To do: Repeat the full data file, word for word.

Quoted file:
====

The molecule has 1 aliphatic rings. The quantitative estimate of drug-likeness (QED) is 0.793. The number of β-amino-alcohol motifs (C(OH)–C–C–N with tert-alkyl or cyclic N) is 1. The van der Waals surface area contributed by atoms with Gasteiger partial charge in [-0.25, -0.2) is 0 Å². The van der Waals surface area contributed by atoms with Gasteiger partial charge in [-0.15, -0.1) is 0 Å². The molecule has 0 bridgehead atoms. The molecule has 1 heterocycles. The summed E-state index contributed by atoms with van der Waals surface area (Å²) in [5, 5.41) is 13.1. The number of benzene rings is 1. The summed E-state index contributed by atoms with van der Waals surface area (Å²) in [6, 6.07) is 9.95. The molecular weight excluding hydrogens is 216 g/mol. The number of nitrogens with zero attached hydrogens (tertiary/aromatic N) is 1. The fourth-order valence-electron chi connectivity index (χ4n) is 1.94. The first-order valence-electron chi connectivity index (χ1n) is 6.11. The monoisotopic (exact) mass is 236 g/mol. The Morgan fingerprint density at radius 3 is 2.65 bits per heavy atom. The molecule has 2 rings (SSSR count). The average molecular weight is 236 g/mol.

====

The molecule has 1 aliphatic rings. The quantitative estimate of drug-likeness (QED) is 0.793. The number of β-amino-alcohol motifs (C(OH)–C–C–N with tert-alkyl or cyclic N) is 1. The van der Waals surface area contributed by atoms with Gasteiger partial charge in [-0.25, -0.2) is 0 Å². The van der Waals surface area contributed by atoms with Gasteiger partial charge in [-0.15, -0.1) is 0 Å². The molecule has 0 bridgehead atoms. The molecule has 1 heterocycles. The summed E-state index contributed by atoms with van der Waals surface area (Å²) in [5, 5.41) is 13.1. The number of benzene rings is 1. The summed E-state index contributed by atoms with van der Waals surface area (Å²) in [6, 6.07) is 9.95. The molecular weight excluding hydrogens is 216 g/mol. The number of nitrogens with zero attached hydrogens (tertiary/aromatic N) is 1. The fourth-order valence-electron chi connectivity index (χ4n) is 1.94. The first-order valence-electron chi connectivity index (χ1n) is 6.11. The monoisotopic (exact) mass is 236 g/mol. The Morgan fingerprint density at radius 3 is 2.65 bits per heavy atom. The molecule has 2 rings (SSSR count). The average molecular weight is 236 g/mol.